William Edwin Burwell
- Bats Left, Throws Right
- Height 5' 11", Weight 175 lb.
- School Kansas State Agricultural College
- Debut May 1, 1920
- Final Game July 1, 1928
- Born March 27, 1895 in Jarbalo, KS USA
- Died June 11, 1973 in Ormond Beach, FL USA
“Bill Burwell... gave me many pointers. I‘ll never forget how he worked with me. My personal opinion is that Burwell is one of the smartest pitchers in the game.” - Oral Hildebrand, to The Sporting News, January 11, 1934
Pitcher Bill Burwell was 239-206 in 590 minor league games between 1915 and 1938. He led the American Association in losses in 1922 (23) and 1929 (20), but also led the league in wins and ERA in 1925 (24-9 2.73). He won 193 games in the AA.
He began his professional career in 1915 with the Elgin Watch Makers of the Bi-State League, but the league folded quickly. In 1916, he joined the Topeka Savages of the Western League, but his career was interrupted by military service in World War I. He was wounded at the Battle of Saint-Mihiel in France in September of 1918. He lost the tip of one finger in his throwing hand and his other fingers ended up with a permanent curl, but, this did not end his pitching career, on the contrary, as he discovered that he could now throw a much more effective sinker. Bill made 70 appearances in parts of three seasons in the bigs, primarily with the St. Louis Browns, going 9-8 with a 4.37 ERA.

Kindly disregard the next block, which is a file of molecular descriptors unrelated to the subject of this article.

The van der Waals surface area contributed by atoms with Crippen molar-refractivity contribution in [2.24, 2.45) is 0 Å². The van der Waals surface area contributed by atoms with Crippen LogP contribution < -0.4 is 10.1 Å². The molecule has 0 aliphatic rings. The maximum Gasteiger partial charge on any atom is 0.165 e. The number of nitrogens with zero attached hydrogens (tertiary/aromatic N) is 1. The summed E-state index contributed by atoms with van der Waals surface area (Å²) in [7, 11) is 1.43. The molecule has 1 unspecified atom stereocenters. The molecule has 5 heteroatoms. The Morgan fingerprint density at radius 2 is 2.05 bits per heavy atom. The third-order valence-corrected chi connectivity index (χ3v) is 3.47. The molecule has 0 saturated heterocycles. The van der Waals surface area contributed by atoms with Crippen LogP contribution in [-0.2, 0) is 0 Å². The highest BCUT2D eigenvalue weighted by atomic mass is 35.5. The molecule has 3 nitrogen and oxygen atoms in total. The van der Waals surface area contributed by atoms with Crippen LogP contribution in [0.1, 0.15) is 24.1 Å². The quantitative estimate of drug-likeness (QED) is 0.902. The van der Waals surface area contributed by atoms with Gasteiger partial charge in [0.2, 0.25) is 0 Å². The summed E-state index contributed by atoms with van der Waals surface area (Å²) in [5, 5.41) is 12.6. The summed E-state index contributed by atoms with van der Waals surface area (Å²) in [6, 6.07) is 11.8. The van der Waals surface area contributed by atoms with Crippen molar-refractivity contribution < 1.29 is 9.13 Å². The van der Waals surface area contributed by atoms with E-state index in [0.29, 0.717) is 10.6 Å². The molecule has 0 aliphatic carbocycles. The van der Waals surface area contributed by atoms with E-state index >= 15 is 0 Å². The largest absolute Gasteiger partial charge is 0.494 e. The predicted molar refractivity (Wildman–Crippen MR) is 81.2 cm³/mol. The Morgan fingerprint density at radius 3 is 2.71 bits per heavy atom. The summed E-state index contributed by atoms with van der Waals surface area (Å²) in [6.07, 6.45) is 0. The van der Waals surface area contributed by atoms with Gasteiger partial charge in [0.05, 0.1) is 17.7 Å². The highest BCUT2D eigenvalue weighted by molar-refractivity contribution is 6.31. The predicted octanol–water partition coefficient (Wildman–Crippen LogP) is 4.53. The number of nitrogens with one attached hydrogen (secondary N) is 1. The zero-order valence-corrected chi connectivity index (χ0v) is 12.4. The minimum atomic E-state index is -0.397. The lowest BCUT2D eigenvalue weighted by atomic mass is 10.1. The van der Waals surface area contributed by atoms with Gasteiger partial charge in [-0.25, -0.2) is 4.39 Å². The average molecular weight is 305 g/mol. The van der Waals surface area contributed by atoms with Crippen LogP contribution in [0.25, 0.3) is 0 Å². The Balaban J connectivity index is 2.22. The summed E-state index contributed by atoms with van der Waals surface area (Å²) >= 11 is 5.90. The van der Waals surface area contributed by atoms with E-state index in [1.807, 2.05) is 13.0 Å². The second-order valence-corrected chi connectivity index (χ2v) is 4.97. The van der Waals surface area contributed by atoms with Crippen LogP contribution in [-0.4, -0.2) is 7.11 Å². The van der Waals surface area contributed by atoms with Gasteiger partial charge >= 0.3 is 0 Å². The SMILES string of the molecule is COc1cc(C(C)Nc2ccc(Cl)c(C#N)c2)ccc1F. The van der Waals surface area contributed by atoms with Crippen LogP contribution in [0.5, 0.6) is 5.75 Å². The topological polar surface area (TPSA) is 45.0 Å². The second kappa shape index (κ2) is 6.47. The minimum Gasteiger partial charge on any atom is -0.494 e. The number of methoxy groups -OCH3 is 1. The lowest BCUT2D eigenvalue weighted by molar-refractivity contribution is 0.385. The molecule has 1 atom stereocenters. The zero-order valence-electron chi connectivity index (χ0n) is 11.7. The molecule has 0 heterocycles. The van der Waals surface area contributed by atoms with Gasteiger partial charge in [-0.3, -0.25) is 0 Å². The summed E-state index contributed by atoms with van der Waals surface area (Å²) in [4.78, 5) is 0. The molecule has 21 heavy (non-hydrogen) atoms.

Burwell was the pitching coach for Donie Bush with the Minneapolis Millers in 1936. He was a coach for the Boston Red Sox in 1944 then became a coach for the Pittsburgh Pirates in 1947 and 1948, winning his only game as manager in 1947. He stayed with the Pirate organization until retirement. He coached the Pirates again from 1958 to 1962, then scouted for the club from 1963 until his death.
|Pittsburgh Pirates Manager
Year-by-Year Managerial Record
- Gregory Wolf: "Bill Burwell", in Clifton Blue Parker and Bill Nowlin, ed.: Sweet '60: The 1960 Pittsburgh Pirates, SABR, Phoenix, AZ, 2013, pp. 231-236. ISBN 978-1-93359-948-9